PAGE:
We warned America about Trump, now his supporters have to choose
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If there is truly “no place for white supremacists or Nazis” in American life, and specifically in the GOP, then why tacitly encourage it by doing nothing about it?  

Adolf Hitler and the Nazis were not defeated by furrowed brows and “strong words” denouncing his evil in carefully (and fearfully) crafted statements that avoided specifically using his name. The brave allied forces stormed the beaches of Normandy, provided salvation for those still alive in the concentration camps and exposed the greatest evil the world has ever known with the murder of 6 million Jews in the Holocaust by Nazis. They did not achieve this with carefully parsed written statements designed to merely check off a box without angering certain segments of a voting base. They may also have neglected to apply for a permit.

My former boss, Bob Michel (R-Ill.) who served as the House Republican leader for 14 of his 38 years in Congress, was one of our brave men who landed on a beach in Normandy and was wounded as he helped liberate the world from evil. He died earlier this year.  It may be a blessing he did not live to see how far his beloved GOP has fallen, and the sorry state of today’s GOP leadership.

At a press conference Tuesday, Trump glad-handed his white supremacist and Nazi supporters with his claim that there are “good people” on both sides of Saturday’s events in Charlottesville, as if people protesting the KKK and Nazis are just another side of an issue like a raucous high school football game with two teams of equal standing in our society.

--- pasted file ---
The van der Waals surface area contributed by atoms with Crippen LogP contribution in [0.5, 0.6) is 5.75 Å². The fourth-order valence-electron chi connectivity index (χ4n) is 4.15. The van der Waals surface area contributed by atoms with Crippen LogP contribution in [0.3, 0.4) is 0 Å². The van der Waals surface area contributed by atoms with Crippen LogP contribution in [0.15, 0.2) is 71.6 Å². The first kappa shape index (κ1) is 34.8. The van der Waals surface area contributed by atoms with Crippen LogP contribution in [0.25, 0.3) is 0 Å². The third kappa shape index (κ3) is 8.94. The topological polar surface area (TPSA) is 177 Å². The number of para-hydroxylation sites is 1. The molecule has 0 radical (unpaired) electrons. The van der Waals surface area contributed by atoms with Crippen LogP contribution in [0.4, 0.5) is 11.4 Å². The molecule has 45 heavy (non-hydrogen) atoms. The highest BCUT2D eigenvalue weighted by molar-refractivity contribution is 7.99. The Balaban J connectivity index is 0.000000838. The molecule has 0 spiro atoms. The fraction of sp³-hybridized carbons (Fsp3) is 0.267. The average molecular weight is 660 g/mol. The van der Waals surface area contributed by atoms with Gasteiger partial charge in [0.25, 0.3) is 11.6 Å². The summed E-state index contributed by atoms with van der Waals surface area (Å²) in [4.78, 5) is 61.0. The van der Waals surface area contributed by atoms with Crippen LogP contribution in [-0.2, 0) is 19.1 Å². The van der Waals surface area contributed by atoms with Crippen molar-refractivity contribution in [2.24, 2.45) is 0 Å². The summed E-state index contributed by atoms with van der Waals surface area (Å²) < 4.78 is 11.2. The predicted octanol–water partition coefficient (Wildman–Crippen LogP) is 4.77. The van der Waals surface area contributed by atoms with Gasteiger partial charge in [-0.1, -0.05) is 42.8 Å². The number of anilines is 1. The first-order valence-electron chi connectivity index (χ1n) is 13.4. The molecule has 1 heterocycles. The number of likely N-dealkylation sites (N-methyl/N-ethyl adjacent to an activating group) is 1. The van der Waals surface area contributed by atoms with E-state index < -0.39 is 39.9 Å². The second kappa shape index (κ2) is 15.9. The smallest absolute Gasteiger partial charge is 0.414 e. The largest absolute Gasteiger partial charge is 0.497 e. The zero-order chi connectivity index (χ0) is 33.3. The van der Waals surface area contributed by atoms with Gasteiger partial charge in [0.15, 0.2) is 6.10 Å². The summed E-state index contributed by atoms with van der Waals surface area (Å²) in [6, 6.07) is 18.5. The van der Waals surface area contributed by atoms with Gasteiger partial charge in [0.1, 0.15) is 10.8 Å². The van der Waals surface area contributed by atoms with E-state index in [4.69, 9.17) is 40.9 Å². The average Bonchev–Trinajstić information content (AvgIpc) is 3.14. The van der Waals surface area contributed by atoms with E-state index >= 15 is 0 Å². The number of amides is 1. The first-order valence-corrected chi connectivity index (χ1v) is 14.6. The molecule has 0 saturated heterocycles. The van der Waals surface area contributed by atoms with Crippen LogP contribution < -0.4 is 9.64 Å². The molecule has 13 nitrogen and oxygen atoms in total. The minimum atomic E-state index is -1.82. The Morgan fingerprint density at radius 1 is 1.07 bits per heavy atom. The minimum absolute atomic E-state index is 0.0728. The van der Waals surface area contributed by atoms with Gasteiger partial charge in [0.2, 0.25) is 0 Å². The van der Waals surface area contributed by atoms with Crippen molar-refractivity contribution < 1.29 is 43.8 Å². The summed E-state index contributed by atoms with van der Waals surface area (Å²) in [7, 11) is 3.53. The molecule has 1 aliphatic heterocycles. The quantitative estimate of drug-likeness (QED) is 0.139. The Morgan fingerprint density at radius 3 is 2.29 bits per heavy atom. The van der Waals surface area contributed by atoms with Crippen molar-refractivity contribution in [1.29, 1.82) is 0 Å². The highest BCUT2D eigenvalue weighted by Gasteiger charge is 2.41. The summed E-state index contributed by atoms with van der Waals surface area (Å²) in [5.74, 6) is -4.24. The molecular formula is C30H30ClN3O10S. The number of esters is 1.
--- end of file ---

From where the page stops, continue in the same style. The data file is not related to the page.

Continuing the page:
While Republican National Committee Chair Ronna Romney McDaniel says there is no place in the GOP for white supremacists and neo-Nazis, in what appears to be an effort to have it both ways, the new national spokeswoman for the RNC effectively echoed Trump’s remarks.  RNC mouthpiece Kayleigh McEnany tweeted that the GOP stands behind the president’s “message of love and inclusiveness.

In another obsequious effort to say the right thing but give a wink and a smile to the pro-Trump white supremacists and Nazis, Senate Republican leader Mitch McConnellAddison (Mitch) Mitchell McConnellDemocratic senator to party: 'A little message discipline wouldn't kill us' House to vote on resolution affirming peaceful transition of power Republican lawyers brush off Trump's election comments MORE (R-Ky.) issued a tepid statement saying such people were not welcome in Kentucky. He did not specifically address Trump’s effort to defend white supremacists.

McConnell’s wife and Trump’s secretary of Transportation, Elaine ChaoElaine Lan ChaoChick-fil-A drops fight for San Antonio airport location Overnight Defense: US marks 19th anniversary of 9/11 attacks | Trump awards Medal of Honor to Army Ranger for hostage rescue mission | Bahrain, Israel normalizing diplomatic ties Trump marks 9/11 with moment of silence on Air Force One, remarks in PA MORE, stood next to the president at Tuesday’s press conference, and stated that she supports Trump and her husband. In response to a reporter’s question, Chao, aka Tammy Wynette, said, “I stand by my man — both of them.”